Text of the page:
Greystoke: The Legend of Tarzan, Lord of the Apes is a reverent retelling of the Edgar Rice Burroughs original, with a 1980s-sensibilities slant. Shipwrecked on the coast of Africa, Lord Jack Clayton (Paul Geoffrey) and his pregnant wife Lady Alice (Cheryl Campbell) attempt to survive in the hostile environment, but both die shortly after the birth of their son John. Abandoned in the wilderness, the orphaned John is adopted by a family of rather highly evolved apes, and raised as one of their own. Years later, John-now known as Tarzan, and now played by Christopher Lambert-comes across a party of white hunters. Rescuing one of the intruders, Belgian Captain Phillipe D'Arnot (Ian Holm) from a horrible death , Tarzan is taught to speak English by the grateful D'Arnot. Coming across the remains and possessions of Tarzan's parents, D'Arnot discovers that the Lord of the Jungle is actually the Earl of Greystoke. Brought back to England, Tarzan is introduced to society, where his crude, apelike manners offend everyone--except the likeable (and painfully senile) 6th Lord of Greystoke (Ralph Richardson, in his final film role) and Greystoke's American ward, Jane Porter (Andie McDowell, whose Southern-fried voice is dubbed by Glenn Close). Disturbed at the notion of Tarzan's inheriting Greystoke manner, his more greedy relatives begin plotting against him. But it is Tarzan himself who decides that he cannot adapt himself to England-especially after a painful reunion with his ape foster father, imprisoned in a science-lab cage.~Hal Erickson
While "Greystoke" has aged moderately well since its release 32 years ago, the blu ray of this film looks pretty good. Rick Baker's fantastic ape makeup is the best part of this production, followed by the performances of a young Christopher Lambert and Ian Holm as his Belgian mentor.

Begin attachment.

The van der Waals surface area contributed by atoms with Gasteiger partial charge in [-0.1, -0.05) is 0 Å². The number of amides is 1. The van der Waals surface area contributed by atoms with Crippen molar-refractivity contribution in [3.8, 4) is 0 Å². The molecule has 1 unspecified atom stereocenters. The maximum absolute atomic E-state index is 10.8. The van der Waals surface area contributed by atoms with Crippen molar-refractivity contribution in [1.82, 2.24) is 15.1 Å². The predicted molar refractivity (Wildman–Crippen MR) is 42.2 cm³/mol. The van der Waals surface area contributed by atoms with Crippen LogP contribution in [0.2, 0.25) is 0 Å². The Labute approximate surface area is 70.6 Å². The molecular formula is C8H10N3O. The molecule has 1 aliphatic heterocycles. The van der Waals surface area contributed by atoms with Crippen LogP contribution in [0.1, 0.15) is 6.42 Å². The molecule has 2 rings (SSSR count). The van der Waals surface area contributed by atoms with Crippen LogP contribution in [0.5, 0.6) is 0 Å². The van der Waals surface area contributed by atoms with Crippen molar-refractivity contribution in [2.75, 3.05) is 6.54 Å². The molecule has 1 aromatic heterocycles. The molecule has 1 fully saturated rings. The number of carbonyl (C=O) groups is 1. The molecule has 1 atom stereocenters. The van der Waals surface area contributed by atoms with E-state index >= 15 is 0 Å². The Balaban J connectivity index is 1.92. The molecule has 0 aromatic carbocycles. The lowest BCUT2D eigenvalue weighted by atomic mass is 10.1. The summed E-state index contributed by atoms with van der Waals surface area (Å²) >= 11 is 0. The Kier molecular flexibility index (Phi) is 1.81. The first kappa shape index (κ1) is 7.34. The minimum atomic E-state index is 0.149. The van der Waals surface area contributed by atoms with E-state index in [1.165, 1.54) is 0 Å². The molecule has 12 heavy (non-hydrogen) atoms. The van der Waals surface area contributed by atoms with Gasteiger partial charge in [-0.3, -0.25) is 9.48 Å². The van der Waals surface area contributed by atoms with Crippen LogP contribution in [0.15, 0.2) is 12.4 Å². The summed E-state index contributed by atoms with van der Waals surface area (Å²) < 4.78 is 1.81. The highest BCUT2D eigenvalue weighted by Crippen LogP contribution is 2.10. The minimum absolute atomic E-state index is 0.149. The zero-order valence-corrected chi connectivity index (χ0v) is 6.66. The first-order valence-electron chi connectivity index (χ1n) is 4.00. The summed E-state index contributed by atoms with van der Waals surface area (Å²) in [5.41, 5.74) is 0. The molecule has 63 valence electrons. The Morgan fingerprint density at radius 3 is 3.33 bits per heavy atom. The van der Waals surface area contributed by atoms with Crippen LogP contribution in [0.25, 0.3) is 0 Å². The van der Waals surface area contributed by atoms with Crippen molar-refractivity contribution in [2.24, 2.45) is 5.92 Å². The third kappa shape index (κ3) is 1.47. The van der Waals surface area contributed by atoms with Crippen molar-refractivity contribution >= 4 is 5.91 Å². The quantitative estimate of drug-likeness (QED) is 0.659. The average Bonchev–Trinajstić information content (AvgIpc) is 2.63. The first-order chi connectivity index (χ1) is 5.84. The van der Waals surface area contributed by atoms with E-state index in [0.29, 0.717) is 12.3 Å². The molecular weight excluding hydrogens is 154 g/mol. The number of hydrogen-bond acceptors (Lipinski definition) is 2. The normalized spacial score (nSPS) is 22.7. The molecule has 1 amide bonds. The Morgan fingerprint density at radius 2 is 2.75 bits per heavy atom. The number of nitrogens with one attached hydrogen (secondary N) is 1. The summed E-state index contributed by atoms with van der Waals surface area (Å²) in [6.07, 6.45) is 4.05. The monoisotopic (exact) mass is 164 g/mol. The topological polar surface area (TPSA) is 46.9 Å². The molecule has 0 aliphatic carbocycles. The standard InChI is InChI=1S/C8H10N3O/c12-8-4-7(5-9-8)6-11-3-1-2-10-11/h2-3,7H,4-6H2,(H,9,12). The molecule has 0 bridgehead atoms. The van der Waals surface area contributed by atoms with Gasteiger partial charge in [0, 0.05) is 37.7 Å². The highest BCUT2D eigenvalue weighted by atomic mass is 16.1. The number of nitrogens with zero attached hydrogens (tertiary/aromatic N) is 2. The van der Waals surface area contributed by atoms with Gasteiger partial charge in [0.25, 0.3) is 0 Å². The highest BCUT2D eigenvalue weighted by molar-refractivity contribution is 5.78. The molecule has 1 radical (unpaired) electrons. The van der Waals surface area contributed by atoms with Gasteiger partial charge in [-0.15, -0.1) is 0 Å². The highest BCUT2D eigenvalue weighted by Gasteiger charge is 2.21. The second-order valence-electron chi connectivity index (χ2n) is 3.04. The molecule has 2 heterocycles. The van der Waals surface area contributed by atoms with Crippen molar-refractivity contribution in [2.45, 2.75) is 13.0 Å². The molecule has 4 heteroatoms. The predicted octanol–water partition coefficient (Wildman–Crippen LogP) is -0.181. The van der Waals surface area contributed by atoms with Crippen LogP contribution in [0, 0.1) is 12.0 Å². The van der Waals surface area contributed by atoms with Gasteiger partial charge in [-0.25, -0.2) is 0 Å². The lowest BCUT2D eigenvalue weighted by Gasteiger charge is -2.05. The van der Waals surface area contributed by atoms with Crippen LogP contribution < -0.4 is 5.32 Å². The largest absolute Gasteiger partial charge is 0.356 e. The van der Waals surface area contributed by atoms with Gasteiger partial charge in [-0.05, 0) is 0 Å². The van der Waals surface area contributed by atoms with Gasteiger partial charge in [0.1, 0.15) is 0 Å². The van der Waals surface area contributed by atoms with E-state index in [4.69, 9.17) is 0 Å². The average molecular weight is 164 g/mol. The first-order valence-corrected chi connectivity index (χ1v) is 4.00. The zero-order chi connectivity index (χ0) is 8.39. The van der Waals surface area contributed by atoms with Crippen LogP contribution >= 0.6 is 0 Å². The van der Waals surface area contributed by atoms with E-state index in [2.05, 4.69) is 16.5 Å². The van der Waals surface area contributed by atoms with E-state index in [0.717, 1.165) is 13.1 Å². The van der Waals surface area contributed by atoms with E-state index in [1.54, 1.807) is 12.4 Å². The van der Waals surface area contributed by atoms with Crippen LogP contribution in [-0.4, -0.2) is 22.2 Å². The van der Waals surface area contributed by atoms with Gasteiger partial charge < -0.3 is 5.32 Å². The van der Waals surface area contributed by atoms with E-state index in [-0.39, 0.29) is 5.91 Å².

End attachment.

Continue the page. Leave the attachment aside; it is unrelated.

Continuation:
Director Hugh Hudson took Burroughs' pulp novel ideas of Tarzan and tried to craft something akin to Downton Abbey. Sometimes it worked, sometimes not so much. But I still love it for the grand experiment that it was.
I would recommend this to a friend
Rating 4 out of 5 stars with 1 review
good big screen adaptation
Great score ,great cast .more faithful to original book but I missed the famous Tarzan yell.The music made up for some of that .Lambert , Richardson McDowell and Fox all very good . Film develops tremendous compassion for the apes especially in the museum scenes.Along with Richardson and McDowell We grow to love the wise innocence of Tarzan ,although he is never called by name . A change of pace for Tarzan fans.
I love the DVD of this film. It has a totally clear picture and a great sound. The special features are definitively worth watching. The commentary is very informative and interesting. It's definitively worth the money.